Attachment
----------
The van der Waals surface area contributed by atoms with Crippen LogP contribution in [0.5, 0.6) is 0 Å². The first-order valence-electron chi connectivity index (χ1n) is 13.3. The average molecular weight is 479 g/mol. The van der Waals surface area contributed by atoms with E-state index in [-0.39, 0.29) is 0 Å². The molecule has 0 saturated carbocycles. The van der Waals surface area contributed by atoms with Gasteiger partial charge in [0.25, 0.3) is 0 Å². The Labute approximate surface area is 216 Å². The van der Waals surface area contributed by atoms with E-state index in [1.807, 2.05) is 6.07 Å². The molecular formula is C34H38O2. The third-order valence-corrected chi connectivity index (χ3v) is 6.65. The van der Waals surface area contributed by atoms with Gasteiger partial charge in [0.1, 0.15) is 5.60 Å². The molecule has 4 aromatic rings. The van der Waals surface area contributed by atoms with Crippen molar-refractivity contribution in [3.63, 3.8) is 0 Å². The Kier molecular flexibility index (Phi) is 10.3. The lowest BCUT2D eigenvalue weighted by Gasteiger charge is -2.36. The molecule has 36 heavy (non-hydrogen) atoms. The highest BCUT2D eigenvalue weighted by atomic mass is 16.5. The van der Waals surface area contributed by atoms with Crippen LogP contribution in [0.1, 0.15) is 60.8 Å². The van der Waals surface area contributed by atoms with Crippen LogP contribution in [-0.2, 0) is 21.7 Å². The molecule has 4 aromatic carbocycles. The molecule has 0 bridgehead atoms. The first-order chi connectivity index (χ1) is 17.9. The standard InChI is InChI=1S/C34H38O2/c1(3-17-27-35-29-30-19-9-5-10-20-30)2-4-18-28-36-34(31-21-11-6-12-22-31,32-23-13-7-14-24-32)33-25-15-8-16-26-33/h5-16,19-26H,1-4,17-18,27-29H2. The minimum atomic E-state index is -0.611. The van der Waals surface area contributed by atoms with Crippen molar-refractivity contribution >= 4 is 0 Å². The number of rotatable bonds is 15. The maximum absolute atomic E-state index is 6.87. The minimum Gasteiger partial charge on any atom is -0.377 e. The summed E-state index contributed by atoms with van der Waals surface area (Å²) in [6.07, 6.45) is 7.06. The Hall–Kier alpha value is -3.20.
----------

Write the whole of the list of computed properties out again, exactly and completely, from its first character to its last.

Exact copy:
The van der Waals surface area contributed by atoms with Crippen LogP contribution in [0.5, 0.6) is 0 Å². The first-order valence-electron chi connectivity index (χ1n) is 13.3. The average molecular weight is 479 g/mol. The van der Waals surface area contributed by atoms with E-state index in [-0.39, 0.29) is 0 Å². The molecule has 0 saturated carbocycles. The van der Waals surface area contributed by atoms with Gasteiger partial charge in [0.25, 0.3) is 0 Å². The Labute approximate surface area is 216 Å². The van der Waals surface area contributed by atoms with E-state index in [1.807, 2.05) is 6.07 Å². The molecular formula is C34H38O2. The third-order valence-corrected chi connectivity index (χ3v) is 6.65. The van der Waals surface area contributed by atoms with Gasteiger partial charge in [0.1, 0.15) is 5.60 Å². The molecule has 4 aromatic rings. The van der Waals surface area contributed by atoms with Crippen molar-refractivity contribution in [3.63, 3.8) is 0 Å². The Kier molecular flexibility index (Phi) is 10.3. The lowest BCUT2D eigenvalue weighted by Gasteiger charge is -2.36. The molecule has 36 heavy (non-hydrogen) atoms. The highest BCUT2D eigenvalue weighted by atomic mass is 16.5. The van der Waals surface area contributed by atoms with Crippen LogP contribution in [0.1, 0.15) is 60.8 Å². The van der Waals surface area contributed by atoms with Crippen LogP contribution in [-0.2, 0) is 21.7 Å². The molecule has 4 aromatic carbocycles. The molecule has 0 bridgehead atoms. The first-order chi connectivity index (χ1) is 17.9. The standard InChI is InChI=1S/C34H38O2/c1(3-17-27-35-29-30-19-9-5-10-20-30)2-4-18-28-36-34(31-21-11-6-12-22-31,32-23-13-7-14-24-32)33-25-15-8-16-26-33/h5-16,19-26H,1-4,17-18,27-29H2. The minimum atomic E-state index is -0.611. The van der Waals surface area contributed by atoms with Crippen molar-refractivity contribution >= 4 is 0 Å². The number of rotatable bonds is 15. The maximum absolute atomic E-state index is 6.87. The minimum Gasteiger partial charge on any atom is -0.377 e. The summed E-state index contributed by atoms with van der Waals surface area (Å²) in [6.07, 6.45) is 7.06. The Hall–Kier alpha value is -3.20.